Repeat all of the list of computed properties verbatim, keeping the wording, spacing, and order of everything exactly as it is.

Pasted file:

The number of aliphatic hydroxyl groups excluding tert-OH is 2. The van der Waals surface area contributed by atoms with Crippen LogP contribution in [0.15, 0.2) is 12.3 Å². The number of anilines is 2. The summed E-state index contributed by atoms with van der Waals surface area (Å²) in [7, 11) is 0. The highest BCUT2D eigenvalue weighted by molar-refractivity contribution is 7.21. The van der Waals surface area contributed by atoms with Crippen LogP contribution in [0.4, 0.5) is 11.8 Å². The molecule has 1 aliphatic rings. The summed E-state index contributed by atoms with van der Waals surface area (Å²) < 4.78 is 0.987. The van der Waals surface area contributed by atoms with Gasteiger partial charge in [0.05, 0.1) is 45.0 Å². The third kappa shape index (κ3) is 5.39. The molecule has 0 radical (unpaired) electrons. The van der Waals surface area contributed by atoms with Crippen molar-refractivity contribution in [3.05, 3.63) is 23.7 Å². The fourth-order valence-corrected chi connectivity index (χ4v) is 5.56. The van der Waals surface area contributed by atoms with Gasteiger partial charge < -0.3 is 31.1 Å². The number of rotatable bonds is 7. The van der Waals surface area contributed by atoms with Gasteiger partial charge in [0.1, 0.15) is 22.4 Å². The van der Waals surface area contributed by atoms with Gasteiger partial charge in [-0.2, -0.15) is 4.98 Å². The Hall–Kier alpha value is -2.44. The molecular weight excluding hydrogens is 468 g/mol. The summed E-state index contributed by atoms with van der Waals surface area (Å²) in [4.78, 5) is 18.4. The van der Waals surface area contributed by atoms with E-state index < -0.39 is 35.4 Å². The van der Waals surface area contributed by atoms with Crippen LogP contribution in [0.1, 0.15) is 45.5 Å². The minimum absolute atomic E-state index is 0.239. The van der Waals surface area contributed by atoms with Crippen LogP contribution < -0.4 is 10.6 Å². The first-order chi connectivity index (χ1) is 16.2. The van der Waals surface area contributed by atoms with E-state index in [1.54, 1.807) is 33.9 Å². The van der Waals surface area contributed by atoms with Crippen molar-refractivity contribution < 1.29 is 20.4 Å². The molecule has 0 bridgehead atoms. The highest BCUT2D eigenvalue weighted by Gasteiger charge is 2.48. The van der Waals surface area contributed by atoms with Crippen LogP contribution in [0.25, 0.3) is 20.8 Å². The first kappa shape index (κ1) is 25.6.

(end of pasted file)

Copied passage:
The number of aliphatic hydroxyl groups excluding tert-OH is 2. The van der Waals surface area contributed by atoms with Crippen LogP contribution in [0.15, 0.2) is 12.3 Å². The number of anilines is 2. The summed E-state index contributed by atoms with van der Waals surface area (Å²) in [7, 11) is 0. The highest BCUT2D eigenvalue weighted by molar-refractivity contribution is 7.21. The van der Waals surface area contributed by atoms with Crippen LogP contribution in [0.4, 0.5) is 11.8 Å². The molecule has 1 aliphatic rings. The summed E-state index contributed by atoms with van der Waals surface area (Å²) < 4.78 is 0.987. The van der Waals surface area contributed by atoms with Gasteiger partial charge in [0.05, 0.1) is 45.0 Å². The third kappa shape index (κ3) is 5.39. The molecule has 0 radical (unpaired) electrons. The van der Waals surface area contributed by atoms with Crippen molar-refractivity contribution in [3.05, 3.63) is 23.7 Å². The fourth-order valence-corrected chi connectivity index (χ4v) is 5.56. The van der Waals surface area contributed by atoms with Gasteiger partial charge < -0.3 is 31.1 Å². The number of rotatable bonds is 7. The van der Waals surface area contributed by atoms with Gasteiger partial charge in [0.1, 0.15) is 22.4 Å². The van der Waals surface area contributed by atoms with Gasteiger partial charge in [-0.2, -0.15) is 4.98 Å². The Hall–Kier alpha value is -2.44. The molecular weight excluding hydrogens is 468 g/mol. The summed E-state index contributed by atoms with van der Waals surface area (Å²) in [4.78, 5) is 18.4. The van der Waals surface area contributed by atoms with E-state index < -0.39 is 35.4 Å². The van der Waals surface area contributed by atoms with Crippen LogP contribution in [0.1, 0.15) is 45.5 Å². The minimum absolute atomic E-state index is 0.239. The van der Waals surface area contributed by atoms with Crippen LogP contribution < -0.4 is 10.6 Å². The first-order chi connectivity index (χ1) is 16.2. The van der Waals surface area contributed by atoms with E-state index in [1.54, 1.807) is 33.9 Å². The van der Waals surface area contributed by atoms with Crippen molar-refractivity contribution < 1.29 is 20.4 Å². The molecule has 0 bridgehead atoms. The highest BCUT2D eigenvalue weighted by Gasteiger charge is 2.48. The van der Waals surface area contributed by atoms with Crippen LogP contribution in [0.25, 0.3) is 20.8 Å². The first kappa shape index (κ1) is 25.6.